My MP3 player demands to administer my system
Thanks to the excellent http://www.woot.com, I upgraded to a new MP3 player - this one, the Sansa e250 from SanDisk, has a little screen and shows video at an almost completely unacceptably small resolution. But I don't mind that, I didn't really buy it for the video. I don't mind the big fat "REFURB" label stuck on the back, nor do I really mind all that much that it's already lost a screw from the back.
What I do mind is that the developers of the software accompanying this player haven't figured out that I might want to use it as a consumer device, rather than an Information Technology Administration Tool. Quite honestly, I can't see how a media player - even if you count its ability to do video the size of my thumb - can be used to administer my system, but clearly that's the intent of the designers, because the software all insists on running as administrator.
The software at fault is at least the following:
- Sansa Dispatcher - runs at logon, insists on running as administrator, therefore gets blocked on my Vista system. I'm still not quite sure what it's supposed to do, because I can use the Sansa acceptably well without this tool running, and when I do run it unblocked as admin, it does nothing more useful than causing my laptop to repeatedly crash with a blue-screen of death. Not very impressive.
- Sansa Media Converter - allegedly this is required to put photos and videos onto the device - this, too, requires that I run it as an administrator (why? all it's supposed to do is convert movies and graphics from one format to another, and then copy them to the USB drive that the Sansa pretends to be when plugged in)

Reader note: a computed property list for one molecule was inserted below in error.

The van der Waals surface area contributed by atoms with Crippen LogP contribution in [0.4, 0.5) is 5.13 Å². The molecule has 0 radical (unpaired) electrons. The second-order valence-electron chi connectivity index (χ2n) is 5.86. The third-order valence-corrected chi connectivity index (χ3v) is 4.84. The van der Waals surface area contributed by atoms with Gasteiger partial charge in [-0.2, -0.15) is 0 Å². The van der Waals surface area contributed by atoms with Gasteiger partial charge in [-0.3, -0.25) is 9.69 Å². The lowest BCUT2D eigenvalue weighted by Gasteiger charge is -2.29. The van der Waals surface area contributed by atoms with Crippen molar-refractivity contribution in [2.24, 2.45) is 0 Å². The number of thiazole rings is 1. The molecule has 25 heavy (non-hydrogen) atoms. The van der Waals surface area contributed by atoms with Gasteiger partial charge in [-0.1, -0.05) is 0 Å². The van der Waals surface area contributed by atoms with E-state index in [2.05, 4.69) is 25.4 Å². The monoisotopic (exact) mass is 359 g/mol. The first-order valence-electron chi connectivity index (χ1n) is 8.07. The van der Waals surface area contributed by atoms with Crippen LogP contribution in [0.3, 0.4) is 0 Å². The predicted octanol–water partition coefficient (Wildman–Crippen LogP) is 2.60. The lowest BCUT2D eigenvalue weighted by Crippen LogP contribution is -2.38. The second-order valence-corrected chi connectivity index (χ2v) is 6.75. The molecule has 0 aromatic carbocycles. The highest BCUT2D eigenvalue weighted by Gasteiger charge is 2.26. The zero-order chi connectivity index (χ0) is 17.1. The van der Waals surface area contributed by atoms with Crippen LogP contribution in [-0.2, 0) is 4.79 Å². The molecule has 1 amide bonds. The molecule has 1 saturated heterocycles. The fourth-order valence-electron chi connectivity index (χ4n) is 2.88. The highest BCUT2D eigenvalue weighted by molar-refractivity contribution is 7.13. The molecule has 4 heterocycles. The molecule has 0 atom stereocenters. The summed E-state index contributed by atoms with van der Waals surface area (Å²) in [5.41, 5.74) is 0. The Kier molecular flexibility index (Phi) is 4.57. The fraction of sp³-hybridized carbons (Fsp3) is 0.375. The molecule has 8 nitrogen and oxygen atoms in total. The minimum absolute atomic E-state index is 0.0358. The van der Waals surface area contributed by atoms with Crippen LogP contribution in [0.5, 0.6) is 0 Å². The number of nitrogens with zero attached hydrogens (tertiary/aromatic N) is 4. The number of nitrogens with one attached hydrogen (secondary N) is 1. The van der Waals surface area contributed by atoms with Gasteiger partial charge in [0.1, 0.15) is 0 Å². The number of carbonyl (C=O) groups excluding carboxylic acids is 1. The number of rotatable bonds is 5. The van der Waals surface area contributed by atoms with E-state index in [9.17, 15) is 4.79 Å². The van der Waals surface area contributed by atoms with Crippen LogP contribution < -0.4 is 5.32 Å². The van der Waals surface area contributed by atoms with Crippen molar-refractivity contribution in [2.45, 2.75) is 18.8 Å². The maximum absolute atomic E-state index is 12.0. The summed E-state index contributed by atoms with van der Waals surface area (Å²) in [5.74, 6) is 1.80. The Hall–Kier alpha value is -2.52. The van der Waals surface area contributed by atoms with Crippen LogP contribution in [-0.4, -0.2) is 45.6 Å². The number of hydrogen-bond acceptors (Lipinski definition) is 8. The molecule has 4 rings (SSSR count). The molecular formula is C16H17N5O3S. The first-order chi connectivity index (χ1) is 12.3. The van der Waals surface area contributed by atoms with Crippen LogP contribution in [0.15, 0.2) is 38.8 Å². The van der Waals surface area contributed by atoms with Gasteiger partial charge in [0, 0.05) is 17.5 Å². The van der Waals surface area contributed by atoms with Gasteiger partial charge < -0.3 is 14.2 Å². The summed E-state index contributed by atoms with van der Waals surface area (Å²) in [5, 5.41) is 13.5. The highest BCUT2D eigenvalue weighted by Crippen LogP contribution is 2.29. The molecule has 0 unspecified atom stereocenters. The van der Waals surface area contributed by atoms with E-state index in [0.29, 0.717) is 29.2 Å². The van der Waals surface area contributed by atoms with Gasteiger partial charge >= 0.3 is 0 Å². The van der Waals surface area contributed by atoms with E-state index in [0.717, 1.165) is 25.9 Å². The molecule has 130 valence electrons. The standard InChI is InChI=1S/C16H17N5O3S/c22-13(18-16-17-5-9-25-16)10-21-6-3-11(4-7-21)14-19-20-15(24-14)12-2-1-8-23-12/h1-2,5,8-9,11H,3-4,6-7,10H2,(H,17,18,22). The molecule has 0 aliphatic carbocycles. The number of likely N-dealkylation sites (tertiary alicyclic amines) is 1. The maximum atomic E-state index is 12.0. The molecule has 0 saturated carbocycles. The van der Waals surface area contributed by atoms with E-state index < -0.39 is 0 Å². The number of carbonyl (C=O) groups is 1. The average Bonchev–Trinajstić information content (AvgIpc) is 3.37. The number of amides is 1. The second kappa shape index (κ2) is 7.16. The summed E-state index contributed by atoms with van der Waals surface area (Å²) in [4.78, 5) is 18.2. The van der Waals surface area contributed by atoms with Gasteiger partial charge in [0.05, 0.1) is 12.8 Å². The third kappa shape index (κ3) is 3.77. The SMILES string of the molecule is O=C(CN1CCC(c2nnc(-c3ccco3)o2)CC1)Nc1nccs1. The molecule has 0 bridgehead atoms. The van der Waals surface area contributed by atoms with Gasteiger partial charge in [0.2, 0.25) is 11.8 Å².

- As if that wasn't infuriating enough, the Sansa Media Converter requires Apple QuickTime, my old nemesis. Yes, that means I'm back on the Apple Update thrill-ride to distraction.
It almost makes me want to wipe the firmware in the device and replace it with the Open Source software "Rock Box". Maybe then I can use ordinary tools to move my media onto the device, as an ordinary user.
We developers clearly have a loooong way to go before we grasp this concept that "administrator means the guy who makes changes to the configuration of the operating system", and "standard user means the guy who spends his life actually using the operating system".
I would love to be able to sort this out with technical support, but they insist on not talking to me in email, but requiring me to log on to a third party "eBox" from "customernation.com" - which sends out exhortations to visit your eBox as soon as Sansa's support has put a message in it. These invites come with your user name and password - over unencrypted email. Nice.
I'd tell you what's in my eBox, and what Sansa's support said, but I haven't been able to keep a connection up long enough for the painfully slow customernation.com web site to actually display anything. This is not a pleasant customer experience.